Deterrence in the Twenty-first Century

Deterrence in the twenty-first century - Air University Press


since both sides (US or USSR) would retain a sufficient secondstrike

capability to negate any potential benefits from a first

strike. Thus, custom has created an approach to nuclear weapons

in the United States where it is widely believed that the role

of nuclear weapons is to prevent the use of nuclear weapons.

This relegates them to a position in which there is only one viable

option for their use—retaliation.


Throughout the Cold War, Russian policy was very much like

that of the United States. And, much like the United States today,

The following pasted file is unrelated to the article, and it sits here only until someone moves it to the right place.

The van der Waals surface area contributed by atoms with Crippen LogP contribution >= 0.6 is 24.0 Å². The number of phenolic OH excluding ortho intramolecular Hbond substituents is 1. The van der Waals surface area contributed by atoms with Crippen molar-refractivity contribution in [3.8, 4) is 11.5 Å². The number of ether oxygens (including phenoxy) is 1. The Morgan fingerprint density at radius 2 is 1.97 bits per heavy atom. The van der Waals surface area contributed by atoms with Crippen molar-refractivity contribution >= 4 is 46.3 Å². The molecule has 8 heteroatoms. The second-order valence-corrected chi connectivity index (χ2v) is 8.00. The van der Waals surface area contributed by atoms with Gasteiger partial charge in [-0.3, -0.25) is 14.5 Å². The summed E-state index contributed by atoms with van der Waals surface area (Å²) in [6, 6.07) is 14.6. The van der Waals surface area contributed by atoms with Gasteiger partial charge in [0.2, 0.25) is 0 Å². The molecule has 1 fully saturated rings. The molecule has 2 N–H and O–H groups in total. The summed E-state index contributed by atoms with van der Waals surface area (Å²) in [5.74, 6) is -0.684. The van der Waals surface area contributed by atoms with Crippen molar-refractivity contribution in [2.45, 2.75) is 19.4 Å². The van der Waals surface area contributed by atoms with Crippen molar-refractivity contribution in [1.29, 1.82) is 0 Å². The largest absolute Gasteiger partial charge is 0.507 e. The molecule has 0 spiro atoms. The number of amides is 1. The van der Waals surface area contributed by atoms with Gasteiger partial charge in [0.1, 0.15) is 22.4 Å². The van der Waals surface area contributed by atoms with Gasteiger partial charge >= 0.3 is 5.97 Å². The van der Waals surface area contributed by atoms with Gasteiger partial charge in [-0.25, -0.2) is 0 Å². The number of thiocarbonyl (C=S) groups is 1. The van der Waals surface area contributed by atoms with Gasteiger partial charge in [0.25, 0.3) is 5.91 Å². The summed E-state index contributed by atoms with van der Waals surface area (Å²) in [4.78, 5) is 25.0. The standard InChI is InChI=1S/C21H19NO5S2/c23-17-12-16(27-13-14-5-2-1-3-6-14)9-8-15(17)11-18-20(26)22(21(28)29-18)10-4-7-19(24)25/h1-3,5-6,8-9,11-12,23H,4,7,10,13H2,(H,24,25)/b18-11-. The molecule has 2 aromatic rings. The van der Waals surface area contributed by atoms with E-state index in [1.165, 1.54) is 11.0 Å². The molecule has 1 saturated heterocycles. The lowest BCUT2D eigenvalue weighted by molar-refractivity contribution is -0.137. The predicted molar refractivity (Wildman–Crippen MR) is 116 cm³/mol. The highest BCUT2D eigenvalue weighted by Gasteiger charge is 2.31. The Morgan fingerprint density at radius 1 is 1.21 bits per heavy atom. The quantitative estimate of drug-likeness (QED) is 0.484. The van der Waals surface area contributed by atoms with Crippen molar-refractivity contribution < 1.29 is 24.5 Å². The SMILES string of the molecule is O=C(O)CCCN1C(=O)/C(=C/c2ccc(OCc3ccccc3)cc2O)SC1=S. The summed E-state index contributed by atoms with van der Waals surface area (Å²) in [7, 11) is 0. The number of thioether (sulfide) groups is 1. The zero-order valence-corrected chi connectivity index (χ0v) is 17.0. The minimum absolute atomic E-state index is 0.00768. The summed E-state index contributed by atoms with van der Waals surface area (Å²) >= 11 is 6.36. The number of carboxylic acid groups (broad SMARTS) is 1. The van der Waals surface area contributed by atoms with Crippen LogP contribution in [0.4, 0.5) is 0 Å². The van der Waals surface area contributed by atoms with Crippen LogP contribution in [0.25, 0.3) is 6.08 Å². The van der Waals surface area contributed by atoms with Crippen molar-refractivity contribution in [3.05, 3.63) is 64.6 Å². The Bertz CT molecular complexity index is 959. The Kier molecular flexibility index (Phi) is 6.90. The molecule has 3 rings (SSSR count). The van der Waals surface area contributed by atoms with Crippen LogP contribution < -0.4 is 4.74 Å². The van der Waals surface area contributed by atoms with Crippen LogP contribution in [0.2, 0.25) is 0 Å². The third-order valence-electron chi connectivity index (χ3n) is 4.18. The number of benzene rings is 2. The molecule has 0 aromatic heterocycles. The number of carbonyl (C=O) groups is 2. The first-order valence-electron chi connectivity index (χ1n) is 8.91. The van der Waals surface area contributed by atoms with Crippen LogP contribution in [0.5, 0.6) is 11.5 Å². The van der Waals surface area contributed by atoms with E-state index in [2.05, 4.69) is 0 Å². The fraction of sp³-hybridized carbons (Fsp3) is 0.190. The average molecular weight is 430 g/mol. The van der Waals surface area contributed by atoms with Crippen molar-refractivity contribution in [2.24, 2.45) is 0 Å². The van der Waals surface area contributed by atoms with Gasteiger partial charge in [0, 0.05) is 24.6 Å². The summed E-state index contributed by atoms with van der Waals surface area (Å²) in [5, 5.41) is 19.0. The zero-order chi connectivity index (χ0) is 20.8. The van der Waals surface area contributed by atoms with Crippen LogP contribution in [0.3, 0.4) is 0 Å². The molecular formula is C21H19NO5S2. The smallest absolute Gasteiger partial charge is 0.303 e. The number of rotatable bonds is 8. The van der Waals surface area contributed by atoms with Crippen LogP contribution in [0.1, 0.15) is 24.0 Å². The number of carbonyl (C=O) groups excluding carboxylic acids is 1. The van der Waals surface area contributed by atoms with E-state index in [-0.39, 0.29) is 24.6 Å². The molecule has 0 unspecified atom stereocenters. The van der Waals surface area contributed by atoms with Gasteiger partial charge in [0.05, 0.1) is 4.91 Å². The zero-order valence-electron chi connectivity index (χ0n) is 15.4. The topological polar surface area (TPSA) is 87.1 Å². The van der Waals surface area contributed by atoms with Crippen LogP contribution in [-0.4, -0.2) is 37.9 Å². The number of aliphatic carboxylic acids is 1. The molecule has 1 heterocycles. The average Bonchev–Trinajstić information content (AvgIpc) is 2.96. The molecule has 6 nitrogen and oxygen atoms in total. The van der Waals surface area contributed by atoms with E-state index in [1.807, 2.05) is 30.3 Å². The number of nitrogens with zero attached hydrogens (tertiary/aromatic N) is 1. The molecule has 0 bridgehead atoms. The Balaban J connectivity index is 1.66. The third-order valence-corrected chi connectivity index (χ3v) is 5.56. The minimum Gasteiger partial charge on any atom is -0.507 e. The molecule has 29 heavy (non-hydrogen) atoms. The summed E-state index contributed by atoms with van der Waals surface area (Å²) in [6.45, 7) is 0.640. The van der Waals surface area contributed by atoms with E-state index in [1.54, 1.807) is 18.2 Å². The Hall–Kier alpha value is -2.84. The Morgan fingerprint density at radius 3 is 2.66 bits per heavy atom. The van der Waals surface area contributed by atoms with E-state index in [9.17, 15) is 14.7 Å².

Russia has shifted its strategic nuclear weapons policy to

reflect the post–Cold War strategic environment. Where the

United States and Russia differ is in the apparent willingness

of Russia to use its tactical nuclear weapons for political purposes

(prestige and European blackmail) and to protect its large

and porous border with China. Since Russian conventional

forces are incapable of defeating the People’s Liberation Army

in a conventional conflict in the Russian Far East, President

Medvedev must rely on nuclear weapons that target China to

prevent any aggression against Russia.


China has a clearly articulated policy of no first use, which is

part its minimum deterrence strategy. It is reasonable to sug-


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